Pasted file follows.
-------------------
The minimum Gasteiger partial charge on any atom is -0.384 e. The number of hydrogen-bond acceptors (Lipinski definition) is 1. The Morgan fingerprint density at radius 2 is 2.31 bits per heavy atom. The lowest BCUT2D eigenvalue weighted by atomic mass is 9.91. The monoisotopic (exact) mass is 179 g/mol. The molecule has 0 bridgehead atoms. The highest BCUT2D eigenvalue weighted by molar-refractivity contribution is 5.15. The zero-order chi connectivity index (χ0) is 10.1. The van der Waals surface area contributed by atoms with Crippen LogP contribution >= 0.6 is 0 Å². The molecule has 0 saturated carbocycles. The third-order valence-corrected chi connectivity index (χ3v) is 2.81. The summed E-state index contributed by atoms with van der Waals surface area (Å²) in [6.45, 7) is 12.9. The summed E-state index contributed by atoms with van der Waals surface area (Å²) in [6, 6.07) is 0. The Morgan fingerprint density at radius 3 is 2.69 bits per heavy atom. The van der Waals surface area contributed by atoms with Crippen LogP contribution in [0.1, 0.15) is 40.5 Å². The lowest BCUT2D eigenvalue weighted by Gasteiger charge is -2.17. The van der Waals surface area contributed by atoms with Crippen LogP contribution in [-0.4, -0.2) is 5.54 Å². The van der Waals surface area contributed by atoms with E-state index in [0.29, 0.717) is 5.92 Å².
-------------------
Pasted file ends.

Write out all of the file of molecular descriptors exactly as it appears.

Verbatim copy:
The minimum Gasteiger partial charge on any atom is -0.384 e. The number of hydrogen-bond acceptors (Lipinski definition) is 1. The Morgan fingerprint density at radius 2 is 2.31 bits per heavy atom. The lowest BCUT2D eigenvalue weighted by atomic mass is 9.91. The monoisotopic (exact) mass is 179 g/mol. The molecule has 0 bridgehead atoms. The highest BCUT2D eigenvalue weighted by molar-refractivity contribution is 5.15. The zero-order chi connectivity index (χ0) is 10.1. The van der Waals surface area contributed by atoms with Crippen LogP contribution >= 0.6 is 0 Å². The molecule has 0 saturated carbocycles. The third-order valence-corrected chi connectivity index (χ3v) is 2.81. The summed E-state index contributed by atoms with van der Waals surface area (Å²) in [6.45, 7) is 12.9. The summed E-state index contributed by atoms with van der Waals surface area (Å²) in [6, 6.07) is 0. The Morgan fingerprint density at radius 3 is 2.69 bits per heavy atom. The van der Waals surface area contributed by atoms with Crippen LogP contribution in [0.1, 0.15) is 40.5 Å². The lowest BCUT2D eigenvalue weighted by Gasteiger charge is -2.17. The van der Waals surface area contributed by atoms with Crippen LogP contribution in [-0.4, -0.2) is 5.54 Å². The van der Waals surface area contributed by atoms with E-state index in [0.29, 0.717) is 5.92 Å².